Being few in number, the Cistercians needed labor-saving devices. They were a great spur to technological development. Their monasteries “were the most economically effective units that had ever existed in Europe, and perhaps in the world, before that time,” Gimpel writes.

Thus, the high medieval church provided the conditions for F. A. Hayek’s famous “spontaneous order” of the market to emerge. This cannot happen in lawless and chaotic times; in order to function, capitalism requires rules that allow for predictable economic activity. Under such rules, if France needs wool, prosperity can accrue to the English sheepherder who first increases his flock, systematizes his fleecers and combers, and improves the efficiency of his shipments.

In his 1991 Encyclical Letter Centesimus Annus, Pope John Paul II points out that the main cause of the wealth of nations is knowledge, science, know-how, discovery–in today’s jargon, “human capital.” Literacy and study were the main engines of such medieval monasteries; human capital, moral and intellectual, was their primary economic advantage.

The pope also praises the modern corporation for developing within itself a model of relating the gifts of the individual to the common tasks of the firm. This ideal, too, we owe to the high medieval religious orders, not only the Benedictines and the Cistercians, but the Dominicans and Franciscans of the early thirteenth century.

Jump-Starting a Millennium of Progress

The new code of canon law at the time took care to enshrine as a legal principle that such communities, like cathedral chapters and monasteries before them, could act as legal individuals. As Collins points out, Pope Innocent IV thereby won the sobriquet “father of the modern learning of corporations.” In defending the rights of the new Franciscan and the Dominican communities against the secular clergy and lay professors at the University of Paris, Thomas Aquinas wrote one of the first defenses of the role of free associations in “civil society” and the inherent right of people to form corporations.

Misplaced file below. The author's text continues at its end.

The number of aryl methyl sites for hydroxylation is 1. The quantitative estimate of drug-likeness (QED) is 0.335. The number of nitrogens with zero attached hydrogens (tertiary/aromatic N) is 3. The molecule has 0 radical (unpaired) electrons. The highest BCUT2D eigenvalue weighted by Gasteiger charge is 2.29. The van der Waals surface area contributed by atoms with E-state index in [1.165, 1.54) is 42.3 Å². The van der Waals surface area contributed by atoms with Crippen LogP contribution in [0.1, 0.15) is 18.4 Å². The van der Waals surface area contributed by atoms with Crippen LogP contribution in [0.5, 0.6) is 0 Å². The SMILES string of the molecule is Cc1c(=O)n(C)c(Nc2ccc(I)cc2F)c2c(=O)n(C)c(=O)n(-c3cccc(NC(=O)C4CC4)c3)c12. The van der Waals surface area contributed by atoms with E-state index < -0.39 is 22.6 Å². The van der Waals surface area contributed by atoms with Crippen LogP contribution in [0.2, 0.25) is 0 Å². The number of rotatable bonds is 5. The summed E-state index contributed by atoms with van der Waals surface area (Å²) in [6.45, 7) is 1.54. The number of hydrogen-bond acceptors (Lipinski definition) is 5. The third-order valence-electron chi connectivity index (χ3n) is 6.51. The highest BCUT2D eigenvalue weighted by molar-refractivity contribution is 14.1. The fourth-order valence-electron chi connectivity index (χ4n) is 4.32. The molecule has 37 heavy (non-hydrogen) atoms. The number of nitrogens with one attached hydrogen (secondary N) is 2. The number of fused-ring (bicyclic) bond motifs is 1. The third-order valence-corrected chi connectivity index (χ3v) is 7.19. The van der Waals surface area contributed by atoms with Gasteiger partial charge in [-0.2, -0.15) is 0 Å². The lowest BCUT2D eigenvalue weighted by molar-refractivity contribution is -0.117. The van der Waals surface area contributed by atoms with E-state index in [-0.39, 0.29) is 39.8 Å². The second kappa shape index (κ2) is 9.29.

The Catholic Church’s role helped jump-start a millennium of impressive economic progress. In ad 1000, there were barely two hundred million people in the world, most of whom were living in desperate poverty, under various tyrannies, and subject to the unchecked ravages of disease and much civic disorder. Economic development has made possible the sustenance now of more than six billion people–at a vastly higher level than one thousand years ago, and with an average lifespan almost three times as long.

No other part of the world outside Europe (and its overseas offspring) has achieved so powerful and so sustained an economic performance, raised up so many of the poor into the middle class, inspired so many inventions, discoveries, and improvements for the easing of daily life, and brought so great a diminution of age-old plagues, diseases, and ailments.

The economic historian David Landes, who describes himself as an unbeliever, points out that the main factors in this great economic achievement of Western civilization are mainly religious:

• the joy in discovery that arises from each individual being an imago Dei called to be a creator;

• the religious value attached to hard and good manual work;

• the theological separation of the Creator from the creature, such that nature is subordinated to man, not surrounded with taboos;